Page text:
The Wednesday Santa Monica Farmers Market is the big daddy of the four. Chefs and restaurateurs load up pallet trucks with produce. Foodies arrive early, lurking before the official opening time to snag the choicest items. The Saturday market may be smaller, with a more casual clientele, but it has charms all its own, including products and vendors unavailable during the week.
At Frog’s Bakery, for example, regulars queue impatiently for glistening pastries and golden loaves of bread, sometimes obscuring their unassuming neighbor, Fisherman’s Daughter.
Presiding over his Spartan stand, owner Patrick Ashby sells only one item – flash frozen salmon filets – the harvest of a lifelong love affair with the ocean. Ashby grew up in the Palisades, surfing and taking fishing trips with his dad to Mexico.
“I’ve always been kind of an outdoors guy.”
He was a student at U.C. Santa Barbara when a friend convinced him to go fishing in Alaska. It turned out to be grueling.
“I wanted to get out of there right away. Mentally it’s just challenging ’cause you’re being told to go to bed at two in the afternoon when it’s rough – rough meaning heavy fishing — so you can rotate guys.”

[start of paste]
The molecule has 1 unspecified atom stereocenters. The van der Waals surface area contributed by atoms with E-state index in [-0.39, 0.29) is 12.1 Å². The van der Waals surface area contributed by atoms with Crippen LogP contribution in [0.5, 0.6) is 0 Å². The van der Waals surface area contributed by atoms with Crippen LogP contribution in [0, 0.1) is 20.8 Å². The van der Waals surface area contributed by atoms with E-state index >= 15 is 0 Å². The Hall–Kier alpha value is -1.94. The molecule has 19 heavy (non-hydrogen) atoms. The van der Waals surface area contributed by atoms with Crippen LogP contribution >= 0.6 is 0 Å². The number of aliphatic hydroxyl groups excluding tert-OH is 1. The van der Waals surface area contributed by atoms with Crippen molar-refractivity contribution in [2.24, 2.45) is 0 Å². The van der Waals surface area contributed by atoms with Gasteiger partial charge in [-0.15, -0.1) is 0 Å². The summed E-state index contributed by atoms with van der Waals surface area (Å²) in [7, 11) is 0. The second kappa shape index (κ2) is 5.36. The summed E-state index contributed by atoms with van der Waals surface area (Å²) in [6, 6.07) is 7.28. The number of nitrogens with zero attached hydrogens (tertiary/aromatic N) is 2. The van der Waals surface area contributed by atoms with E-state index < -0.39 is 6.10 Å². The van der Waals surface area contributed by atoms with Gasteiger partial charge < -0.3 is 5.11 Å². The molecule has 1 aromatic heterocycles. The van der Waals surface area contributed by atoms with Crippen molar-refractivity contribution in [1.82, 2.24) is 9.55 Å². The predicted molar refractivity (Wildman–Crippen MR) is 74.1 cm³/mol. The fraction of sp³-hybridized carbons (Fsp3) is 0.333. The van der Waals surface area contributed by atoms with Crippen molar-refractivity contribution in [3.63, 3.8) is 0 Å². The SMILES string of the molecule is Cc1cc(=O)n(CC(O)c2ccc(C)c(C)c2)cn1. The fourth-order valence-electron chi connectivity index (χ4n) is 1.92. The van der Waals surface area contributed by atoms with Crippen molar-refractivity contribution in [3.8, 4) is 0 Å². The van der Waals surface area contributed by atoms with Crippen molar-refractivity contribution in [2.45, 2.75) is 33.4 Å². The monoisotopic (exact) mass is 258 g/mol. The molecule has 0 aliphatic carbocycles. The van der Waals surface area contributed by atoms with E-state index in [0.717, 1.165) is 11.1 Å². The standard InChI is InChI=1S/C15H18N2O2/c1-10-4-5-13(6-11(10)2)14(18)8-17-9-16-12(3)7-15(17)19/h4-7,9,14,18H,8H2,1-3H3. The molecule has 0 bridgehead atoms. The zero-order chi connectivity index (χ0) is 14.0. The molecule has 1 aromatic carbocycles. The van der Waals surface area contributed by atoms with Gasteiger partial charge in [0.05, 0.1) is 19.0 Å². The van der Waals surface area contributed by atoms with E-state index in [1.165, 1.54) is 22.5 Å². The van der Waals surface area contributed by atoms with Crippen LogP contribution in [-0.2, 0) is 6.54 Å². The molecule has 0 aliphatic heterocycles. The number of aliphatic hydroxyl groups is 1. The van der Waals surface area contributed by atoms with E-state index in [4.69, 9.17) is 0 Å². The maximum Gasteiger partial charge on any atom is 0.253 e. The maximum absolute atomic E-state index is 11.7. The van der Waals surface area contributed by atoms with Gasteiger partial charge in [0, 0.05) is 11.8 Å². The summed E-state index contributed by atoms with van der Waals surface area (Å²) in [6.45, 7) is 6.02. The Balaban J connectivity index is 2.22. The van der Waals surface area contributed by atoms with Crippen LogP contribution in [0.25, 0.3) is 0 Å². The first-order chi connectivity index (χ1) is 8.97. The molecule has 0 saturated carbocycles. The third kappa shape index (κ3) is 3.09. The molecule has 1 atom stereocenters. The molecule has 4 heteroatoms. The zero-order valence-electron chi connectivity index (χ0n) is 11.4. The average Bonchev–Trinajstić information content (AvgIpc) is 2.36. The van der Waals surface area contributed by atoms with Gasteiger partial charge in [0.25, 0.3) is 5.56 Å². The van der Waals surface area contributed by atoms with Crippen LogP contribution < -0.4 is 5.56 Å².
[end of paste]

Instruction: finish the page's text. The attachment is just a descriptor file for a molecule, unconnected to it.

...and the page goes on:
But the money was good enough that Ashby decided he could stand it two months a year. He’s been going ever since.
Even with considerable expenses — travel to Alaska, a round-the-clock crew, not to mention the $500,000 permit fee — Ashby hasn’t raised his prices in years. The firm, delicate filets cost $21.50 per pound, a bargain given the quality.
“Wild caught is just simply plucked from the ocean. Farmed fish comes from the ocean as well but it’s the same as a caged chicken or a caged cow. They can’t exercise and move around like every living thing should, they’re fed things that aren’t of their normal diet and there’s so much genetic manipulation.”
Ashby’s salmon comes from Bristol Bay in the Bering Sea and is managed by the Alaska Department of Fish and Game and their team of biologists.
“[It’s] a year-round job for them. There are nine large river systems. All the salmon know which river they need to go into and each biologist is assigned one of the rivers. It’s so sustainable and so managed that nothing can really go wrong.”
Salmon fishing put Ashby’s kids through USC, but they aren’t involved in the business or, as one might assume, the reason for its name.
One night after he’d been fishing a few years, Ashby went to a party still sporting the seasonal facial hair he lets grow while he’s on the boat. When he explained this to the woman he was flirting with, she told him that her father, a Croatian immigrant, had been fishing in Alaska since the 1960s. It turned out he and Ashby worked in the same fishery.
“She is the Fisherman’s Daughter,” Ashby said of the woman he later married, “and it was her idea to sell at the Market.”
Santa Monica has four weekly farmers markets including the Wednesday Downtown market on Arizona Avenue between 4th and Ocean from 8:30 a.m. to 1:30 p.m., the Saturday Downtown market on Arizona Avenue between 4th and 2nd Streets from 8 a.m. to 1 p.m., the Saturday Virginia Ave. Park market at 2200 Virginia Avenue from 8 a.m. to 1 p.m., and the Sunday Main Street market at 2640 Main Street from 8:30 a.m. to 1:30 p.m.